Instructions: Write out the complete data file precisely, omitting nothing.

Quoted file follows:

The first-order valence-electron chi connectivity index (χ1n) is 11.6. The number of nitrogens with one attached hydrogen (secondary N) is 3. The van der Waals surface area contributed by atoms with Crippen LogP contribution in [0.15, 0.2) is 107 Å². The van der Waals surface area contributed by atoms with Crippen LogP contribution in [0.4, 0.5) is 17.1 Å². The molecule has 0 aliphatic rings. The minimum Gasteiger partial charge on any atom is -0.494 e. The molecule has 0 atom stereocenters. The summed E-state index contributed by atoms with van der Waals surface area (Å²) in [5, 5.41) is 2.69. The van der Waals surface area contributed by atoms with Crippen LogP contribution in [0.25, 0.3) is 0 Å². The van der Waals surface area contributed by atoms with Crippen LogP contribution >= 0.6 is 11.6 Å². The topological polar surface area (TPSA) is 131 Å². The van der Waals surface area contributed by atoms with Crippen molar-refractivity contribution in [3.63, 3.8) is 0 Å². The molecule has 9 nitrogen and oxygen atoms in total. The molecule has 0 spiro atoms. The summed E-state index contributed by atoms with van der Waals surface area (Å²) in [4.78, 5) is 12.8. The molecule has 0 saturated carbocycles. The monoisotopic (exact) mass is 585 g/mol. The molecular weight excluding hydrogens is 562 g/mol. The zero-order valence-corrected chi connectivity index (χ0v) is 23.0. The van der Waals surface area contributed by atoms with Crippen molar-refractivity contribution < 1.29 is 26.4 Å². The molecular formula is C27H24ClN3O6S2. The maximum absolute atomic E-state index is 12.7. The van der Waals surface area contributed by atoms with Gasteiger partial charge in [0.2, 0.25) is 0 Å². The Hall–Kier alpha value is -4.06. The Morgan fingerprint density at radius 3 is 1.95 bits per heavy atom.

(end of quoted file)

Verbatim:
The first-order valence-electron chi connectivity index (χ1n) is 11.6. The number of nitrogens with one attached hydrogen (secondary N) is 3. The van der Waals surface area contributed by atoms with Crippen LogP contribution in [0.15, 0.2) is 107 Å². The van der Waals surface area contributed by atoms with Crippen LogP contribution in [0.4, 0.5) is 17.1 Å². The molecule has 0 aliphatic rings. The minimum Gasteiger partial charge on any atom is -0.494 e. The molecule has 0 atom stereocenters. The summed E-state index contributed by atoms with van der Waals surface area (Å²) in [5, 5.41) is 2.69. The van der Waals surface area contributed by atoms with Crippen LogP contribution in [0.25, 0.3) is 0 Å². The van der Waals surface area contributed by atoms with Crippen LogP contribution >= 0.6 is 11.6 Å². The topological polar surface area (TPSA) is 131 Å². The van der Waals surface area contributed by atoms with Crippen molar-refractivity contribution in [3.63, 3.8) is 0 Å². The molecule has 9 nitrogen and oxygen atoms in total. The molecule has 0 spiro atoms. The summed E-state index contributed by atoms with van der Waals surface area (Å²) in [4.78, 5) is 12.8. The molecule has 0 saturated carbocycles. The monoisotopic (exact) mass is 585 g/mol. The molecular weight excluding hydrogens is 562 g/mol. The zero-order valence-corrected chi connectivity index (χ0v) is 23.0. The van der Waals surface area contributed by atoms with Crippen molar-refractivity contribution < 1.29 is 26.4 Å². The molecular formula is C27H24ClN3O6S2. The maximum absolute atomic E-state index is 12.7. The van der Waals surface area contributed by atoms with Gasteiger partial charge in [0.2, 0.25) is 0 Å². The Hall–Kier alpha value is -4.06. The Morgan fingerprint density at radius 3 is 1.95 bits per heavy atom.